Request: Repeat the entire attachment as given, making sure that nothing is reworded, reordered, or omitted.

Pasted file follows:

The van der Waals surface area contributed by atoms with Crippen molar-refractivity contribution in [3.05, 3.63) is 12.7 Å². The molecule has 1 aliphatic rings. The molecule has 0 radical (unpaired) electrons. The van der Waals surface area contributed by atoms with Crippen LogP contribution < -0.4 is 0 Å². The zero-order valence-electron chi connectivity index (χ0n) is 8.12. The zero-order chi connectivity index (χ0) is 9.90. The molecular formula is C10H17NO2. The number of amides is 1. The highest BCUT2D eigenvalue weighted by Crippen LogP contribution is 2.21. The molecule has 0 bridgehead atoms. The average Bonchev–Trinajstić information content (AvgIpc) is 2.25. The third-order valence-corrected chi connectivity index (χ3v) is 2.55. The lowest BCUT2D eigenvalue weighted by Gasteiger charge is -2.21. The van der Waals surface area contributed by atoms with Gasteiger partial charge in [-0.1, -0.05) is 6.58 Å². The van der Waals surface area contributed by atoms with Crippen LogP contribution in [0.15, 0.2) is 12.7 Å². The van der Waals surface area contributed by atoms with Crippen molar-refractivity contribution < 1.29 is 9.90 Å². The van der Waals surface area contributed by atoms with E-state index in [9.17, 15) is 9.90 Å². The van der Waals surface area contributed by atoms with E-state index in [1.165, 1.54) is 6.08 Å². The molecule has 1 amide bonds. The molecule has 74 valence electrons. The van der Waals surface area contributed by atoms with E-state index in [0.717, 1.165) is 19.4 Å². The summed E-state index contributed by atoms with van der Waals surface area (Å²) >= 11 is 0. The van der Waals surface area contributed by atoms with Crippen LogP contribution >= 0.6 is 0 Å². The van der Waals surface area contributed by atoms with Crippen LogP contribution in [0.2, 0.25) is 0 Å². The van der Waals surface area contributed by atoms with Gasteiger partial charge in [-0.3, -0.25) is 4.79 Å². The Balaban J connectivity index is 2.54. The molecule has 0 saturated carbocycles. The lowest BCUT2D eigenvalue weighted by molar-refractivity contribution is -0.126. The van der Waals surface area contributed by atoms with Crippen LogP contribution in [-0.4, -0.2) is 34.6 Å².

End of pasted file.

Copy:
The van der Waals surface area contributed by atoms with Crippen molar-refractivity contribution in [3.05, 3.63) is 12.7 Å². The molecule has 1 aliphatic rings. The molecule has 0 radical (unpaired) electrons. The van der Waals surface area contributed by atoms with Crippen LogP contribution < -0.4 is 0 Å². The zero-order valence-electron chi connectivity index (χ0n) is 8.12. The zero-order chi connectivity index (χ0) is 9.90. The molecular formula is C10H17NO2. The number of amides is 1. The highest BCUT2D eigenvalue weighted by Crippen LogP contribution is 2.21. The molecule has 0 bridgehead atoms. The average Bonchev–Trinajstić information content (AvgIpc) is 2.25. The third-order valence-corrected chi connectivity index (χ3v) is 2.55. The lowest BCUT2D eigenvalue weighted by Gasteiger charge is -2.21. The van der Waals surface area contributed by atoms with Gasteiger partial charge in [-0.1, -0.05) is 6.58 Å². The van der Waals surface area contributed by atoms with Crippen LogP contribution in [0.15, 0.2) is 12.7 Å². The van der Waals surface area contributed by atoms with Crippen molar-refractivity contribution < 1.29 is 9.90 Å². The van der Waals surface area contributed by atoms with E-state index in [9.17, 15) is 9.90 Å². The van der Waals surface area contributed by atoms with E-state index in [1.165, 1.54) is 6.08 Å². The molecule has 1 amide bonds. The molecule has 74 valence electrons. The van der Waals surface area contributed by atoms with E-state index in [0.717, 1.165) is 19.4 Å². The summed E-state index contributed by atoms with van der Waals surface area (Å²) >= 11 is 0. The van der Waals surface area contributed by atoms with Crippen LogP contribution >= 0.6 is 0 Å². The van der Waals surface area contributed by atoms with Crippen LogP contribution in [0.2, 0.25) is 0 Å². The van der Waals surface area contributed by atoms with Gasteiger partial charge in [-0.3, -0.25) is 4.79 Å². The Balaban J connectivity index is 2.54. The molecule has 0 saturated carbocycles. The lowest BCUT2D eigenvalue weighted by molar-refractivity contribution is -0.126. The van der Waals surface area contributed by atoms with Crippen LogP contribution in [-0.4, -0.2) is 34.6 Å².